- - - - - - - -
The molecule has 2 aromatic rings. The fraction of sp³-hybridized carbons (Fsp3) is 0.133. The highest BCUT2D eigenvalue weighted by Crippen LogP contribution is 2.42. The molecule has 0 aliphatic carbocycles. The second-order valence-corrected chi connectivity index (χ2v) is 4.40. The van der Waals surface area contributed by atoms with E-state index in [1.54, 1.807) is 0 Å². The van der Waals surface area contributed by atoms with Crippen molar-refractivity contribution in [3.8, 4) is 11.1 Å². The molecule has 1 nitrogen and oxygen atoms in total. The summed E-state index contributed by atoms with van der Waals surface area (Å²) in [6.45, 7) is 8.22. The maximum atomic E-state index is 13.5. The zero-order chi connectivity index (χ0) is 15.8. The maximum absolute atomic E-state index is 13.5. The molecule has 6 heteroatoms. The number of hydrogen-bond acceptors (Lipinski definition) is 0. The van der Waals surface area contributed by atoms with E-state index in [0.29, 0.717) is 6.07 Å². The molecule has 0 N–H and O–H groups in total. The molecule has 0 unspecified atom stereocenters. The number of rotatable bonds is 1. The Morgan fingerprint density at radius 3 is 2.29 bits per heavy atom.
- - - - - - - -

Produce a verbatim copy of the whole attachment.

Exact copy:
The molecule has 2 aromatic rings. The fraction of sp³-hybridized carbons (Fsp3) is 0.133. The highest BCUT2D eigenvalue weighted by Crippen LogP contribution is 2.42. The molecule has 0 aliphatic carbocycles. The second-order valence-corrected chi connectivity index (χ2v) is 4.40. The van der Waals surface area contributed by atoms with E-state index in [1.54, 1.807) is 0 Å². The van der Waals surface area contributed by atoms with Crippen molar-refractivity contribution in [3.8, 4) is 11.1 Å². The molecule has 1 nitrogen and oxygen atoms in total. The summed E-state index contributed by atoms with van der Waals surface area (Å²) in [6.45, 7) is 8.22. The maximum atomic E-state index is 13.5. The zero-order chi connectivity index (χ0) is 15.8. The maximum absolute atomic E-state index is 13.5. The molecule has 6 heteroatoms. The number of hydrogen-bond acceptors (Lipinski definition) is 0. The van der Waals surface area contributed by atoms with E-state index in [0.29, 0.717) is 6.07 Å². The molecule has 0 N–H and O–H groups in total. The molecule has 0 unspecified atom stereocenters. The number of rotatable bonds is 1. The Morgan fingerprint density at radius 3 is 2.29 bits per heavy atom.